This is a partnership built on outstanding technical experience and which exploits the very best in small company thinking and large company experience.”

As a High-Altitude Long Endurance (HALE) vehicle, the PHASA-35 (standing for Persistent High Altitude Solar Aircraft) is powered by the Sun during the day and by batteries overnight.

The firm say that the long-life battery and highly efficient solar technology allow the aircraft to potentially maintain flight for up to a year, operating in the upper regions of the Earth’s atmosphere.

“Due to being made from ultra-thin carbon fibre composite material, PHASA-35 has a lightweight build and high aerodynamic efficiency, which allows it to fly at high altitudes for extended periods of time. The aircraft has also been designed to be easily manufactured. The prototype PHASA-35 has a 35-metre wingspan and weighs just 150kg, including a 15kg payload.

PHASA-35®, when connected to other technologies and assets, will provide both military and commercial customers with capabilities that are not currently available from existing air and space platforms.”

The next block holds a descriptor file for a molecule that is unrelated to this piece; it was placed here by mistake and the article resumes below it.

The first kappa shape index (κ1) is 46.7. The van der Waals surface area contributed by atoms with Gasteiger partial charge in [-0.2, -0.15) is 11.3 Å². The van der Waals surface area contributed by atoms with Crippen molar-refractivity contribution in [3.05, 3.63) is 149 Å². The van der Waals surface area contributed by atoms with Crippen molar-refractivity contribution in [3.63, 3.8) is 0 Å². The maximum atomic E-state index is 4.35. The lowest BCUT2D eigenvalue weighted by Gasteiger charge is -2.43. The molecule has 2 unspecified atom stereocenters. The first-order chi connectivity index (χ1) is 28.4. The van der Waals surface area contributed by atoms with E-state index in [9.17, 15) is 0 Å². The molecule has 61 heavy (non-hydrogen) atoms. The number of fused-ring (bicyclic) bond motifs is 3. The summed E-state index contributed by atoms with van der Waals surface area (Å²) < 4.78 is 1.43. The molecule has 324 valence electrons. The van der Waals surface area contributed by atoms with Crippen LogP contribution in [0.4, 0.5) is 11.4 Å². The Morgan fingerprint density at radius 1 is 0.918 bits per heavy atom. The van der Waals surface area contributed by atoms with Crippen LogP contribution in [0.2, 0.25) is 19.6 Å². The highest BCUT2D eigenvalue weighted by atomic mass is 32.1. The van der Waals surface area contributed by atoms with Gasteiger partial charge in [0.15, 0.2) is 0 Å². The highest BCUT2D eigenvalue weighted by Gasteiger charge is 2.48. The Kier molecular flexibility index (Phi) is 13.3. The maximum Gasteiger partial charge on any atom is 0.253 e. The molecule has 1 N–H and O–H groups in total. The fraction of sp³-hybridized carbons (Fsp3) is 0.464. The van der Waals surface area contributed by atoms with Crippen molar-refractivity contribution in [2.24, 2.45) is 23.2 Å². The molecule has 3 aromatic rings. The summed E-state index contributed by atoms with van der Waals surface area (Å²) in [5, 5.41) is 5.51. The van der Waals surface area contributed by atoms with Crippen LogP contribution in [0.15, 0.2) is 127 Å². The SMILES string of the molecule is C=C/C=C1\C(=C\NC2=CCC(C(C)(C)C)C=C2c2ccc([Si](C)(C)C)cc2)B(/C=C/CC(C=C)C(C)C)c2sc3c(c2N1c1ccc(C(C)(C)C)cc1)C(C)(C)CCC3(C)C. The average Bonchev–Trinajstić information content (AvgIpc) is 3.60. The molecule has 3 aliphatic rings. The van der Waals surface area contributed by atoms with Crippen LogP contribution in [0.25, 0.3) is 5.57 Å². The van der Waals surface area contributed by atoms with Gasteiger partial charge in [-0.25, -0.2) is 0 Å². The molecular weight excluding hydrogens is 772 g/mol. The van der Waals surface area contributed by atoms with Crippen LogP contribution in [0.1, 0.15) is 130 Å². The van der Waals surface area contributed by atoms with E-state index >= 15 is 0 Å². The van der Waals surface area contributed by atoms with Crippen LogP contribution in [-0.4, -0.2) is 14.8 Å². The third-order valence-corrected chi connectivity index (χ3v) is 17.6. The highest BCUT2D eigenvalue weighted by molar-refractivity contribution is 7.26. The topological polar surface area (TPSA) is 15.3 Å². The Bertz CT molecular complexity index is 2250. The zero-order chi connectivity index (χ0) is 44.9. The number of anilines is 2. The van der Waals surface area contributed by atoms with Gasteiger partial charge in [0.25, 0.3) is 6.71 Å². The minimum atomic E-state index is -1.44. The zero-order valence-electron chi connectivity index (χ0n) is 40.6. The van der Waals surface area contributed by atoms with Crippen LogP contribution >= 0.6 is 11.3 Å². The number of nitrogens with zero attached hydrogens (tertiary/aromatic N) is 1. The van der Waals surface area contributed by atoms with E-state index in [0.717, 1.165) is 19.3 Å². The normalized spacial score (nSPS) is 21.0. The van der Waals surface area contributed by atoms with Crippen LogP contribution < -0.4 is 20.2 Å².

The UAV has the potential to be used in the delivery of 5G networks, as well as provide other services, such as persistent surveillance, disaster relief and border protection, at a fraction of the cost of satellites.

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How much can you do with a 15kg payload? I’m not criticising, I’m interested in some realistic data points to try and get an idea of what this thing could do. I also wonder whether that 15kg payload needs to include any extra batteries to power the payload itself or whether the host frame has a certain extra power/battery provision for the payload presumably up to some manufacturer-specified limit that the payload electronics would need to keep within. Presumably the batteries are mainly for the times when the drone is in nighttime so that it can run off batteries while… Read more »